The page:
Whereas phishing uses fraudulent email messages to lure you to fake Web sites and try to get you to supply personal information like account passwords, pharming attacks redirect you to a hacker's site even when you type the address of a real site into your browser.
Real or not?
Pharming does not require that a user clicks on an email message or has a system compromised by a Trojan or a keylogger, and therefore pharming is often described as "phishing without a lure."
Pharmers typically redirect users to a spoofed website by tampering with a company's hosts files or domain name system (DNS) so that requests for certain URLs return a bogus address and subsequent communications are then directed to a fake site. This means that users are unaware that the website where they are entering confidential information is controlled by hackers.
Other types of pharming attacks involve Trojan horses, worms or other technologies that attack the browser address bar, thus redirecting the user to a fraudulent website when the user types in a legitimate address.
In February 2007, a pharming attack that targeted online customers of at least 50 financial institutions in the US, Europe and the Asia-Pacific region infected at least 1,000 machines per day for several days. The attack was notable for the effort put into it by the hackers, who constructed a separate look-alike website for each financial institution they targeted.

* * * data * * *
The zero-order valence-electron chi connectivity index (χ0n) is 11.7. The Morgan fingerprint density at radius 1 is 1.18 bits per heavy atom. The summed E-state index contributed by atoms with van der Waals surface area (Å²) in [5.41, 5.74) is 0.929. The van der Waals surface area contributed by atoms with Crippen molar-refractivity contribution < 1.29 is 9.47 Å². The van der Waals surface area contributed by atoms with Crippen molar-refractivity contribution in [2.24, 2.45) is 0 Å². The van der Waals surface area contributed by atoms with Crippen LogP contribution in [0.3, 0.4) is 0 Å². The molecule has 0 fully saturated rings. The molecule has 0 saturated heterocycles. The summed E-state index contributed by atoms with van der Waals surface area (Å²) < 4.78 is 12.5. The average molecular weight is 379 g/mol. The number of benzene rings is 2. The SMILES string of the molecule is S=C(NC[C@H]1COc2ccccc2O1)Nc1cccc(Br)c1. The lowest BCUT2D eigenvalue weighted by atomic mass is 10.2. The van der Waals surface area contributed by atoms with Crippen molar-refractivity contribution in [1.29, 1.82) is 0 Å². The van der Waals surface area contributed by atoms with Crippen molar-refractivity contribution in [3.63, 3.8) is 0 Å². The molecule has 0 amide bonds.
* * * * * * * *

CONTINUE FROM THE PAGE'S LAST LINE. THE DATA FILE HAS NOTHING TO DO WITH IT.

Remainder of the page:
Also in 2007, a new kind of pharming was discovered. In drive-by pharming a cyberattacker takes control of a user's home router by guessing the router password and any users who have not changed the default password on their router could be at risk.
One way to protect yourself against pharming attacks is to only use pharming-conscious or (PhC) websites. If an attacker attempts to impersonate a PhC website, you will receive a message from the browser indicating that the website's "certificate" does not match the address being visited. You should never ever proceed to the website when you get such a message.